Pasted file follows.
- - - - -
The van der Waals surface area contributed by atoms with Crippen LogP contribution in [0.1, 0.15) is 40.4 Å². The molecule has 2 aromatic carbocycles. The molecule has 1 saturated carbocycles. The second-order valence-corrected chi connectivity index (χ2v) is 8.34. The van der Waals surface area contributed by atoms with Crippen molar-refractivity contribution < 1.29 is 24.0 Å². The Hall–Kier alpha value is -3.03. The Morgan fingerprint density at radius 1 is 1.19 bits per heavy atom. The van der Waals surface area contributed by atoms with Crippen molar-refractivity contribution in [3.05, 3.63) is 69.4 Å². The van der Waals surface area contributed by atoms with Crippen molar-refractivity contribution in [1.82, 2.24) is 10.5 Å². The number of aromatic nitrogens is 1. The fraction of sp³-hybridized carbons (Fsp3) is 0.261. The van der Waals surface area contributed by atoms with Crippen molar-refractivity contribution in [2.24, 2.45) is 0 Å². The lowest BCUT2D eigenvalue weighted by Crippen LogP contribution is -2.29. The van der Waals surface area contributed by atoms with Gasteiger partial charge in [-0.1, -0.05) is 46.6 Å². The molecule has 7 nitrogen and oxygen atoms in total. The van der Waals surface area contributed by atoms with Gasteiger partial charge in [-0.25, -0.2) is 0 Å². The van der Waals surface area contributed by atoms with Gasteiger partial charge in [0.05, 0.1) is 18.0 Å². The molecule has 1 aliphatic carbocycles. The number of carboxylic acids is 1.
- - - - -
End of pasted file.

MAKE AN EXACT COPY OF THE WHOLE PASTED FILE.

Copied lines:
The van der Waals surface area contributed by atoms with Crippen LogP contribution in [0.1, 0.15) is 40.4 Å². The molecule has 2 aromatic carbocycles. The molecule has 1 saturated carbocycles. The second-order valence-corrected chi connectivity index (χ2v) is 8.34. The van der Waals surface area contributed by atoms with Crippen molar-refractivity contribution < 1.29 is 24.0 Å². The Hall–Kier alpha value is -3.03. The Morgan fingerprint density at radius 1 is 1.19 bits per heavy atom. The van der Waals surface area contributed by atoms with Crippen molar-refractivity contribution in [3.05, 3.63) is 69.4 Å². The van der Waals surface area contributed by atoms with Crippen molar-refractivity contribution in [1.82, 2.24) is 10.5 Å². The number of aromatic nitrogens is 1. The fraction of sp³-hybridized carbons (Fsp3) is 0.261. The van der Waals surface area contributed by atoms with Crippen molar-refractivity contribution in [2.24, 2.45) is 0 Å². The lowest BCUT2D eigenvalue weighted by Crippen LogP contribution is -2.29. The van der Waals surface area contributed by atoms with Gasteiger partial charge in [-0.1, -0.05) is 46.6 Å². The molecule has 7 nitrogen and oxygen atoms in total. The van der Waals surface area contributed by atoms with Gasteiger partial charge in [-0.25, -0.2) is 0 Å². The van der Waals surface area contributed by atoms with Gasteiger partial charge in [0.05, 0.1) is 18.0 Å². The molecule has 1 aliphatic carbocycles. The number of carboxylic acids is 1.